Ok. So. Here we go. 1984. The year I have to try and wax lyrical about. And as you will have guessed from my intro to the last post, a year I’ve been struggling with.
Let me add some context.
1984. The year that Thatcher won her second General Election, I think it’s fair to say (though it sticks in my throat) trouncing Labour’s Michael Foot. Foot did not look like your common-or-garden politician, and was a true left-winger (and I don’t mean in the Ryan Giggs kind of way. And when. I make a reference to Ryan Giggs, I don’t mean in that kind of way, either. Well not on this occasion, anyway). Foot is as relevant today as he ever was, for he is the current yard-stick for those who want to keep the Labour Party in the centre ground – which they so shamefully currently occupy – rather than on the left, where they should be, by making comparisons between his annihalation in this General Election and that which, they say, awaits the Labour Party if Jeremy Corbyn wins (they’re wrong). And whilst I’m at it: Tony Blair, keep your fecking nose out. You led us into an illegal war and now milk the after-dinner speech circuit for all its worth. You are a Tory in everything but name. Your opinion means nothing.
Ahem. Off my chest now. Where were we? Oh yes..:
1984. The year the Miners Strike started. I’m going to assume you know at least something about this. If you don’t, well a) you’re annoyingly young, and b) may I suggest a bloody tidy jumping on point is to watch the excellent “Pride” (It has Paddy Considine, Bill Nighy and Dominic West in it, the latter with a fabulous 80s haircut. What more can you want from a film??) Just watching those two clips makes me want to watch it again. Hope it does you too.
1984. The year of Frankie Goes To Hollywood. I wish I could put my hand on my heart and say I bought any of their records at the time – particularly “Relax” and “Two Tribes“, but I didn’t. However, I did stand back, watch and admire the way they capitalised on the whole Mike Read situation (he was playing “Relax” one morning, and took it off, mid-record, branding it “obscene”). And if there’s one thing we now know, it’s that Mike Read is the very epitome of rational thought. (I give you two words: UKIP Calypso) (For Gawd’s sake, sense my tone…)
1984. The year of Band Aid, when a group of “current” (has Jody Watley ever been current???) pop stars (has Jody Watley ever been a pop star?????) were pulled together by ex-Boomtown Rat Bob Geldof and current-if-knackered (see, this is where I start to doubt my own sanity. In the video for “Love’s Great Adventure”, there was definitely a bit where Midge asks the film crew to stop while he has a breather. Right? Right????) Ultravox frontman Midge Ure to record “Do They Know It’s Christmas?” in an effort to help starving millions in Ethiopia, after seeing Michael Buerk‘s report on the news, a record which everybody in the UK seemed to buy, and which you know, so I won’t bother posting a link to it here.
Which seems a convenient jumping off point for not the first record I bought in 1984, but the record which somehow got attached to the whole Band Aid campaign, seemingly solely because of the lines “You can’t go on, thinking nothing’s wrong”.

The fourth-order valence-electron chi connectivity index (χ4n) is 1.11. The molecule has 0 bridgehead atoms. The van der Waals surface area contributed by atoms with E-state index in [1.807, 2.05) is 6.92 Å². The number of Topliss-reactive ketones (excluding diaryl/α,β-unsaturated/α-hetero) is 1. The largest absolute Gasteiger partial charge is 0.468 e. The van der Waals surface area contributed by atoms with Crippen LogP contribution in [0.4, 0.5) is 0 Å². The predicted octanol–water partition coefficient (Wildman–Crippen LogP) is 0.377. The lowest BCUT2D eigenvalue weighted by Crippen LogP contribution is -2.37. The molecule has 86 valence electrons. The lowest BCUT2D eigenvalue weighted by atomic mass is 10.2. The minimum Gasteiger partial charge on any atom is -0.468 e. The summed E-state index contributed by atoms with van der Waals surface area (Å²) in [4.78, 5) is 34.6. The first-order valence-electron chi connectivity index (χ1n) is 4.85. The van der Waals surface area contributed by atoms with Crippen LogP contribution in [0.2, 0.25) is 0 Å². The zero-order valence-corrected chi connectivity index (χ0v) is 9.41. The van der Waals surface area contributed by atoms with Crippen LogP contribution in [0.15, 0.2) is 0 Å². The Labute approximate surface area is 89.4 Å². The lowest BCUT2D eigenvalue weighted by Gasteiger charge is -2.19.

I’m sure they were delighted, or at least pretended to be, when “Drive” got re-released with “all proceeds” going to the Band Aid charity. And was a bigger hit than it was the first time around (I think…)
Me? I cannot hear this song without thinking of one thing, and sadly that one thing I can find no reference to anywhere on t’internet, other than one other person insisting it happened: Kevin Webster, drunk, singing an a capella version of it on Coronation Street. Seriously, you have no idea how much I wish I could post a link to it right here. Feel free to tell me you remember it too.
Ok, here’s a confessional Guilty Pleasure (No, there is no such thing as a Guilty Pleasure!!) record. Please bear in mind that in 1984 I was just 15 and didn’t know any better, and if I did, I thought it involved Status Quo, so you can choose which is worse:
Philip Bailey & Phil Collins – “Easy Lover”
In my defence, in 1984 we knew very little about Phil Collins. All we had to go on was that he used to be/still was in Genesis, popped up with alarming regularity on Swap Shop or Saturday Superstore or whatever incarnation of Saturday morning TV on the BBC was on (regularly enough to make you think he was the new BA Robertson) and had a fairly succesful solo career doing Diana Ross covers. We did not know that “Sussudio” – the song with the most 80s bassline in the world. Ever…! – would earn extra brownie points for being mentioned (ironically, I think/hope) in American Psycho. We had no idea he was such a douchebag he would fax his wife to thrash out details of their divorce. But props for the use of a very 80s mode of communication. Nor did we know that that gorilla would boff the heck out of some drums on that Cadbury’s advert. It was just Phil Collins. He seemed harmless enough.
I cannot hear this song without thinking of the (slightly amended) “He’s a greasy lover…” introduction Mark Lamarr used to get on Shooting Stars, and which again, I can find no evidence of. So to make up for that, here’s him – at the end of the clip, and sadly cut short – doing “Mr Boombastic” on said kind-of-game show.
The other thing I remember most about owning this single is that shortly after purchase, a blob of what appeared to be raspberry jam appeared on the front cover, which I have never been able to explain (I’m more of a blackcurrant man, myself), and which frankly made storing my 7″ singles a bit of a nightmare from hereon in. Unable to remove the saccahrine splodge, I had to proceed to select which single I liked least and place that next to this in my ever growing singles box.
This is what you come here for, right? Anecdotes about singles I’ve absent-mindedly spilled preservatives on….? No….?
OK, well how about I give you the top two candidates to be the bread around the Phil Collins jam sandwich? Yeh, see? Now you’re interested, right? (Although the idea of a “Phil Collins sandwich” is kind of ewwwwwwwwwwww-y….)
Well, it must have been in 1984 that I abandoned any pretence of just buying records that I liked, and, in a fairly obvious attempt to ingratiate myself to members of the opposite sex, I started buying records that they liked, and which I hoped they would like me for also buying. What a dasterdly master-plan. That is the only explanation I have for the inclusion of the next two records: